Proteins are one of the key components in the complex regulatory networks that underlie biological processes. Although some work independently, most proteins form interactions with other proteins or macromolecules, such as RNA and DNA, to perform their function. To aid functional annotation in plants in a system-wide manner, a wide variety of techniques have been constructed over the years
(Chapter 1), which often imply a genetically encoded tag to avoid the need of protein specific antibodies. Two of the most powerful approaches that use this tagging principle are tandem affinity purification (TAP) followed by mass spectrometry to identify protein-protein interactions, and chromatin immunoprecipitation coupled to next generation sequencing to assess proteinDNA interactions. A third application of protein tagging is found in the visualisation of localisation patterns of proteins by means of fluorescent protein tags. However, no tags have been constructed in plants that combine all three approaches. This makes studying complex biological processes, such as leaf growth and development, in which a myriad of proteins play a regulatory role (Chapter 2),
rather difficult. In this research, we constructed and evaluated a “Swiss-knife” TAP tag, named
GSyellow, that allows the identification of interaction partners and localisation patterns of a protein under study (Chapter 3) in both Zea mays and Arabidopsis thaliana. By combining data gathered from TAP, ChIP and localisation experiments, we confirmed previously reported mechanisms of a set of bait proteins in their developmental contexts. Hence, the obtained data indicate that the GSyellow tag performs equally well as other tags in the analysis of protein functions in plants.
Furthermore, to preserve the endogenous regulatory sequences surrounding the gene of interest in Arabidopsis, an alternative workflow to produce genetically TAPtagged fusion proteins based on homologous recombination in combination with transformation-competent artificial chromosomes (TAC), also called recombineering, was successfully implemented (Chapter 4). Moreover, to provide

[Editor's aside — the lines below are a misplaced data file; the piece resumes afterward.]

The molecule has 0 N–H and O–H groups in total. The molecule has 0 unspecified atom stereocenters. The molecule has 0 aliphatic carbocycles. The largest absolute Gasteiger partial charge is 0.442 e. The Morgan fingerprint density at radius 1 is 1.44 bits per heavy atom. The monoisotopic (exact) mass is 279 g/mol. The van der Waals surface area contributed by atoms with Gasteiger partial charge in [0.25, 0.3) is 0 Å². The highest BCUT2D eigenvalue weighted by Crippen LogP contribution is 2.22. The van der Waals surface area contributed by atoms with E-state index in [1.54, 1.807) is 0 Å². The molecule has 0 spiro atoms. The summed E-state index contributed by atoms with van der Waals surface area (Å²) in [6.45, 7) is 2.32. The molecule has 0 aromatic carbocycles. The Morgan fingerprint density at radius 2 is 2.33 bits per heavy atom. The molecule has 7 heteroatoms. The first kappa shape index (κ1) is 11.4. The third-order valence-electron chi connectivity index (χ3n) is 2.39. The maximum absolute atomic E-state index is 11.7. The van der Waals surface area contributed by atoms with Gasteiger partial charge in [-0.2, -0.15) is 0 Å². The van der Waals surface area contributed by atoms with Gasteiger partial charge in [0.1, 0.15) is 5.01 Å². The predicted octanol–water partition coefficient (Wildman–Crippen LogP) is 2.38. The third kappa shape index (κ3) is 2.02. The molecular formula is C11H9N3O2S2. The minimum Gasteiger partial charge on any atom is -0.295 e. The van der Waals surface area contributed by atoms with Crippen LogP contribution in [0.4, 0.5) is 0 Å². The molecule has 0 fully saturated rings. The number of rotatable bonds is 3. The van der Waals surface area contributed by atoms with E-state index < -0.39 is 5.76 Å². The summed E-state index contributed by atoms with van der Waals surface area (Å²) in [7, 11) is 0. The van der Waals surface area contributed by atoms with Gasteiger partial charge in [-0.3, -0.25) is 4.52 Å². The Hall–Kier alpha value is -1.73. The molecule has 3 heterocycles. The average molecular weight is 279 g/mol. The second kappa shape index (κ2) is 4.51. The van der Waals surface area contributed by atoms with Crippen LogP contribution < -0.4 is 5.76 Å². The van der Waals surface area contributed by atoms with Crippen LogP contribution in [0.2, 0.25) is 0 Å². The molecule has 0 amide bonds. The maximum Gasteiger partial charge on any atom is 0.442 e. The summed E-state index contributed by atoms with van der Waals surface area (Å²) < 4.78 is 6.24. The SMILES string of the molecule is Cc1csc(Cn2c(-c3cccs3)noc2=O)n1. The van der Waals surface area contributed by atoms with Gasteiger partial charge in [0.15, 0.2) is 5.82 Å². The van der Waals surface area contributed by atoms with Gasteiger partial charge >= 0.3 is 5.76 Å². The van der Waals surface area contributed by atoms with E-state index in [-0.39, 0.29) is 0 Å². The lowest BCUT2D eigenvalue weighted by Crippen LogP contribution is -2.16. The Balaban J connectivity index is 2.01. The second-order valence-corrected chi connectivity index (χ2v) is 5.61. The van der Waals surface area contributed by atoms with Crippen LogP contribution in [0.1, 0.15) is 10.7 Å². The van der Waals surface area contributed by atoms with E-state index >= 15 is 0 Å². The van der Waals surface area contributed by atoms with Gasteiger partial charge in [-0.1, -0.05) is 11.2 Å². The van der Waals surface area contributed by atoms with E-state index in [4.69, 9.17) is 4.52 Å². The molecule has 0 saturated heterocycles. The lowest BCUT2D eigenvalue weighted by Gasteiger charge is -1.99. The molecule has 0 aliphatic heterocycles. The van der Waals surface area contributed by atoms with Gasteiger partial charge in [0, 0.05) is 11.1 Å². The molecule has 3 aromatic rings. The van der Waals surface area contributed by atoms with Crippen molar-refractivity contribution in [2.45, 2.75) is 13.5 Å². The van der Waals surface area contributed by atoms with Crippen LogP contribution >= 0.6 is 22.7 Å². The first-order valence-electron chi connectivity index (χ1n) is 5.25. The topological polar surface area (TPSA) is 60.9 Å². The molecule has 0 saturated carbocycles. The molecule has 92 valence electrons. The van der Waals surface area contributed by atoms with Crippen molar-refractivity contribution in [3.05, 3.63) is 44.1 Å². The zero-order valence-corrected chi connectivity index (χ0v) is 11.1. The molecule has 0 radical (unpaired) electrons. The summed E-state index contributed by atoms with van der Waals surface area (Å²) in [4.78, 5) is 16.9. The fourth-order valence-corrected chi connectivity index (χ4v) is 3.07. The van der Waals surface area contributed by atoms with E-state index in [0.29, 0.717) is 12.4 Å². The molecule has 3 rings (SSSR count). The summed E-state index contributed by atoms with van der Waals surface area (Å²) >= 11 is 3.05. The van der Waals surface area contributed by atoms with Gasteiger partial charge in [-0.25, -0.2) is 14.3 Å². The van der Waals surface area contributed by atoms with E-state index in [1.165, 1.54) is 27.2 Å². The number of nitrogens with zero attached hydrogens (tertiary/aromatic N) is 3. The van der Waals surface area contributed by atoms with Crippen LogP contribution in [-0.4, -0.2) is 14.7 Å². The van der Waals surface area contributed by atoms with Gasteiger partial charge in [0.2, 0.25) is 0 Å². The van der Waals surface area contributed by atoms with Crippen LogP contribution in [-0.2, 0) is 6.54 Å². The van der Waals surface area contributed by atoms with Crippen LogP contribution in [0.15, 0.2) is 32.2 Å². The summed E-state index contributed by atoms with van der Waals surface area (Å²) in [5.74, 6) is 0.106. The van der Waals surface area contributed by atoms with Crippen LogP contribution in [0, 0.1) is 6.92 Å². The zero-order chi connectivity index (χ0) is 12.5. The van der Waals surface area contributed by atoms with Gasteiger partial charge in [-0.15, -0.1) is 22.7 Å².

a deeper insight into the differences obtained with TAP and pull-down experiments, protein complexes purified from Arabidopsis and Zea mays with both techniques were compared (Chapter 5). This revealed that both experimental set-ups can detect different types of interactions, and that having both possibilities at hand provides a great flexibility for protein-protein interaction studies.
Finally, the applicability of the GSyellow TAP tag in the functional analysis of a protein complex in a developmental context was demonstrated in Zea mays leaves via the transcriptional co-activator ANGUSTIFOLIA3 (ZmAN3) that plays a known regulatory role in leaf growth (Chapter 6). Here, previous TAP data of ZmAN3 that indicated preferential binding with transcription factors of the GROWTH REGULATING FACTOR (GRF) family in the dividing tissues of the growth zone was
confirmed. Additionally, target gene identification through ChIP-seq on the full growth zone as well as on the division and expansion zone separately showed that ZmAN3 regulates the expression of genes involved in the maintenance of the proliferative state. Our data also indicated that the regulatory feedback loop that regulates GRF expression through binding of ZmAN3-GRF to its own promoter, is conserved between dicots and monocots.
In conclusion, the multifunctional GSyellow TAP tag that was evaluated here can be used to analyse the function of protein complexes in a developmental context in both monocots and dicots. By analysing the function of the growth regulatory ZmAN3 protein in leaf development, it was demonstrated how the GSyellow tag can be applied to gain insights into complex biological processes, which can aid to engineer the underlying pathways more precisely in the future.